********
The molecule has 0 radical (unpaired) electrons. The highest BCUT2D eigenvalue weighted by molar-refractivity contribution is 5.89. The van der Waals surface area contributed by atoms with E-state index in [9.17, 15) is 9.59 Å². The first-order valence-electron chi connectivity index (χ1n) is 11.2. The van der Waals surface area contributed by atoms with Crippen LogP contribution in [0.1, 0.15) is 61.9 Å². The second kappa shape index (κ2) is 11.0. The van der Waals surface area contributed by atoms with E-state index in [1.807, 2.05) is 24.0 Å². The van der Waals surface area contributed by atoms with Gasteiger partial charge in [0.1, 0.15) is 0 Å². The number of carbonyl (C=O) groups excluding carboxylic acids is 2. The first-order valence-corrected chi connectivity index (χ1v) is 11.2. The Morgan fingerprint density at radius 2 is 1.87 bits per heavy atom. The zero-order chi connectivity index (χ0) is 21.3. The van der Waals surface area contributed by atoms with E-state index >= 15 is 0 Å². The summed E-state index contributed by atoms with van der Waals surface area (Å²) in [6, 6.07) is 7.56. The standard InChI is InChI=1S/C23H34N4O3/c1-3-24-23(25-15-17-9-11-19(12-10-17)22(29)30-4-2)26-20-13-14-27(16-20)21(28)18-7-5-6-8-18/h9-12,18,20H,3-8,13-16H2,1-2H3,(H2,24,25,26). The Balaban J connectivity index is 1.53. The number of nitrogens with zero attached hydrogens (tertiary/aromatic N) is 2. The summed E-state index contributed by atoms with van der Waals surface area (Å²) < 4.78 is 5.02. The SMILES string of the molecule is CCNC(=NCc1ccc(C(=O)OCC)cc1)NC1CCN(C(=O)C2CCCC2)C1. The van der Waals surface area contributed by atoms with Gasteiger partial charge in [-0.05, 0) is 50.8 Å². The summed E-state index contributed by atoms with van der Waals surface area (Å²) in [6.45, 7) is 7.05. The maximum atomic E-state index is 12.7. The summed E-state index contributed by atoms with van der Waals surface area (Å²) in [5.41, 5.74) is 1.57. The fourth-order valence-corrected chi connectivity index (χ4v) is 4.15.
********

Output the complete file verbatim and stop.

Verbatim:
The molecule has 0 radical (unpaired) electrons. The highest BCUT2D eigenvalue weighted by molar-refractivity contribution is 5.89. The van der Waals surface area contributed by atoms with E-state index in [9.17, 15) is 9.59 Å². The first-order valence-electron chi connectivity index (χ1n) is 11.2. The van der Waals surface area contributed by atoms with Crippen LogP contribution in [0.1, 0.15) is 61.9 Å². The second kappa shape index (κ2) is 11.0. The van der Waals surface area contributed by atoms with E-state index in [1.807, 2.05) is 24.0 Å². The van der Waals surface area contributed by atoms with Gasteiger partial charge in [0.1, 0.15) is 0 Å². The number of carbonyl (C=O) groups excluding carboxylic acids is 2. The first-order valence-corrected chi connectivity index (χ1v) is 11.2. The Morgan fingerprint density at radius 2 is 1.87 bits per heavy atom. The zero-order chi connectivity index (χ0) is 21.3. The van der Waals surface area contributed by atoms with E-state index >= 15 is 0 Å². The summed E-state index contributed by atoms with van der Waals surface area (Å²) in [6, 6.07) is 7.56. The standard InChI is InChI=1S/C23H34N4O3/c1-3-24-23(25-15-17-9-11-19(12-10-17)22(29)30-4-2)26-20-13-14-27(16-20)21(28)18-7-5-6-8-18/h9-12,18,20H,3-8,13-16H2,1-2H3,(H2,24,25,26). The Balaban J connectivity index is 1.53. The number of nitrogens with zero attached hydrogens (tertiary/aromatic N) is 2. The summed E-state index contributed by atoms with van der Waals surface area (Å²) < 4.78 is 5.02. The SMILES string of the molecule is CCNC(=NCc1ccc(C(=O)OCC)cc1)NC1CCN(C(=O)C2CCCC2)C1. The van der Waals surface area contributed by atoms with Gasteiger partial charge in [-0.05, 0) is 50.8 Å². The summed E-state index contributed by atoms with van der Waals surface area (Å²) in [6.45, 7) is 7.05. The maximum atomic E-state index is 12.7. The summed E-state index contributed by atoms with van der Waals surface area (Å²) in [5.41, 5.74) is 1.57. The fourth-order valence-corrected chi connectivity index (χ4v) is 4.15.